Priests and bishops, in the northern Philippines claimed to have received threats and harassment from state agents for preaching about environmental protection and human rights.
Several church leaders in the northern part of the country claimed that they have been tagged as having links with communist rebels.
They said the threats to their lives have affected their work with the poor.
Randy Manicap, a priest of the Philippine Independent Church, was supposed to attend a clergy meeting of the diocese on Feb. 17 but his superiors advised him not to go.
He was also told to refrain from holding Masses in his parish in the town of Piddig, Ilocos Norte province because unidentified men were watching his church.
“They are watching me again since Feb. 11,” he said. “Yesterday, they were here again,” the priest said in a message.
He said policemen and soldiers even visited another parish and asked for his whereabouts.
The priest said there could be no other reason for the harassments except for his human rights advocacy.
Father Manicap is co-convener of the People’s Solidarity Against Large Mining in Ilocos Norte province.
He used to head the Social Action Commission of his diocese until he was relieved of the task in 2019 because of threats to his life.
“I’m concerned for myself and my family,” he said. There is fear, especially with the recent events,” added Father Manicap.
Like Father Manicap, Father Molina is a long-time human rights advocate. He used to be a member of the council of leaders of the group Solidarity of Peasants Against Exploitation.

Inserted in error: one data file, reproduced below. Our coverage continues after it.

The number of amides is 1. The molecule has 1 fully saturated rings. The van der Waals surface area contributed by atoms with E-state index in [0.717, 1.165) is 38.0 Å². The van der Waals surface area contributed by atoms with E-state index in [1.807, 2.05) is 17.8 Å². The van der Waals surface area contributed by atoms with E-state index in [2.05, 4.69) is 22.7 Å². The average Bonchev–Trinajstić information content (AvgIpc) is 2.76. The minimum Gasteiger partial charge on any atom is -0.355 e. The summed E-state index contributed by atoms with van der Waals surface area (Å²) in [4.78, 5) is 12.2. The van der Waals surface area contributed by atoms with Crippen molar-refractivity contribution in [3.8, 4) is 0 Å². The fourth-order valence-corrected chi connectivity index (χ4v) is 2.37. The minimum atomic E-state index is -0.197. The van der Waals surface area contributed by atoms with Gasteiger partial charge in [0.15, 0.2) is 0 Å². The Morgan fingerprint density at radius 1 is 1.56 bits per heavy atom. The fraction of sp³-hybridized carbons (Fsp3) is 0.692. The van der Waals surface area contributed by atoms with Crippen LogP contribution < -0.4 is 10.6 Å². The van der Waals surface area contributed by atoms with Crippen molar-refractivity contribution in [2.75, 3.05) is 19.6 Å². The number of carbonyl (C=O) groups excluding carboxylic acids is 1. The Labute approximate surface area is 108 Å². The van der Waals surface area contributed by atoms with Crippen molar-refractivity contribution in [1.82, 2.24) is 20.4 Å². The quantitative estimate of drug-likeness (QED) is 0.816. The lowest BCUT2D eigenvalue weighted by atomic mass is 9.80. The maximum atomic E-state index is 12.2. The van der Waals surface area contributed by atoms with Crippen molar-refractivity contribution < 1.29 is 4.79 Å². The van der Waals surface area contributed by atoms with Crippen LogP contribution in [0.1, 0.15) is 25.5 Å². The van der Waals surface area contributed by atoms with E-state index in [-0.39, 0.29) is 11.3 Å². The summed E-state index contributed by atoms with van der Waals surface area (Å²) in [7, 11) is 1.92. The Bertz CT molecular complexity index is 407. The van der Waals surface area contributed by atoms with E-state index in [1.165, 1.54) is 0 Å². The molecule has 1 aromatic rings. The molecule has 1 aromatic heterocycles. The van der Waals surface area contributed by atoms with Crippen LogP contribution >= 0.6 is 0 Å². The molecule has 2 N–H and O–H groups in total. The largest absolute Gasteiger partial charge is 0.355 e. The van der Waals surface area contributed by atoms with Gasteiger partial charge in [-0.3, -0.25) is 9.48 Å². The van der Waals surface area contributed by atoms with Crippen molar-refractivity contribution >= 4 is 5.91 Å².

In Cagayan Valley, Catholic priests Manny Catral, Patrick Caro, Jay Talosig, and Peter Simangan have been tagged as “communists” on posters plastered along roads in the region.
Father Catral has been a vocal critic of black sand mining operations in Cagayan province while Father Caro has been helping peasant communities.
In 2018, Father Talosig hosted fact-finding missions in the town of Jones in Isabela province, where the military conducted operations against the rebels.
Father Simangan, meanwhile, has been vocal in the campaign to indemnify victims of atrocities during the years of martial law.
Bishop Emelyn Dacuycuy of the Philippine Independent Church’s Diocese of Batac said soldiers have also accused the diocese of supporting organizations linked with the communists.
She dubbed the allegations as a “shameless affront” to the church and the faith.
“The government may continue to threaten, harass, and intimidate church people, but the diocese will not cower,” said the first woman bishop of the Philippine Independent Church.
“We will firmly stand by our faith to work and witness for the Gospel in solidarity with the poor and powerless,” she added.